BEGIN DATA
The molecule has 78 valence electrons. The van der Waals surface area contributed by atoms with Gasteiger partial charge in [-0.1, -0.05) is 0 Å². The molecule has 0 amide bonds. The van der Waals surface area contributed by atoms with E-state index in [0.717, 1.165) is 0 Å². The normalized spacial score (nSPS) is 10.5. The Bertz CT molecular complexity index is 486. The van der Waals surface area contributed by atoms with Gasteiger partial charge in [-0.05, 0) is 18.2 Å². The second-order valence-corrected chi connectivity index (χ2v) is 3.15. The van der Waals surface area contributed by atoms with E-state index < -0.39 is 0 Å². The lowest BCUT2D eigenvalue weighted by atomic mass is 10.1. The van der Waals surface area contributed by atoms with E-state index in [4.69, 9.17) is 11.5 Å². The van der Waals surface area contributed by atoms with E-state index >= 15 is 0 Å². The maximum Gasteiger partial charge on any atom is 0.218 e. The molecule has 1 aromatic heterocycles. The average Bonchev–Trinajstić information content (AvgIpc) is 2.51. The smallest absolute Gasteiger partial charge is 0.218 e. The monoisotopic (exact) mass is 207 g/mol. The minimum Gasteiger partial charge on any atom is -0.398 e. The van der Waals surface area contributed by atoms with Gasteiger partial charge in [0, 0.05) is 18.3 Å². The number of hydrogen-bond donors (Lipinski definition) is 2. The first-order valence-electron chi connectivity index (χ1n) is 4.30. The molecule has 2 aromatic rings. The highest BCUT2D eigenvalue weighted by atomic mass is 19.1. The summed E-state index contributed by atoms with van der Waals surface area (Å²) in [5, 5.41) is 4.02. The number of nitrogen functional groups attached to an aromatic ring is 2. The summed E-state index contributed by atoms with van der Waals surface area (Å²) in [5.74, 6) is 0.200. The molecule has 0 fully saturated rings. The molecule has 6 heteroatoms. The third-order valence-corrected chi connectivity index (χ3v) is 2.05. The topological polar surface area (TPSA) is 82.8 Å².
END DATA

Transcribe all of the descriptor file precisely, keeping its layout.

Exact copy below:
The molecule has 78 valence electrons. The van der Waals surface area contributed by atoms with Gasteiger partial charge in [-0.1, -0.05) is 0 Å². The molecule has 0 amide bonds. The van der Waals surface area contributed by atoms with E-state index in [0.717, 1.165) is 0 Å². The normalized spacial score (nSPS) is 10.5. The Bertz CT molecular complexity index is 486. The van der Waals surface area contributed by atoms with Gasteiger partial charge in [-0.05, 0) is 18.2 Å². The second-order valence-corrected chi connectivity index (χ2v) is 3.15. The van der Waals surface area contributed by atoms with E-state index < -0.39 is 0 Å². The lowest BCUT2D eigenvalue weighted by atomic mass is 10.1. The van der Waals surface area contributed by atoms with E-state index in [4.69, 9.17) is 11.5 Å². The van der Waals surface area contributed by atoms with E-state index >= 15 is 0 Å². The maximum Gasteiger partial charge on any atom is 0.218 e. The molecule has 1 aromatic heterocycles. The average Bonchev–Trinajstić information content (AvgIpc) is 2.51. The smallest absolute Gasteiger partial charge is 0.218 e. The monoisotopic (exact) mass is 207 g/mol. The minimum Gasteiger partial charge on any atom is -0.398 e. The van der Waals surface area contributed by atoms with Gasteiger partial charge in [0, 0.05) is 18.3 Å². The number of hydrogen-bond donors (Lipinski definition) is 2. The first-order valence-electron chi connectivity index (χ1n) is 4.30. The molecule has 2 aromatic rings. The highest BCUT2D eigenvalue weighted by atomic mass is 19.1. The summed E-state index contributed by atoms with van der Waals surface area (Å²) in [5, 5.41) is 4.02. The number of nitrogen functional groups attached to an aromatic ring is 2. The summed E-state index contributed by atoms with van der Waals surface area (Å²) in [5.74, 6) is 0.200. The molecule has 0 fully saturated rings. The molecule has 6 heteroatoms. The third-order valence-corrected chi connectivity index (χ3v) is 2.05. The topological polar surface area (TPSA) is 82.8 Å².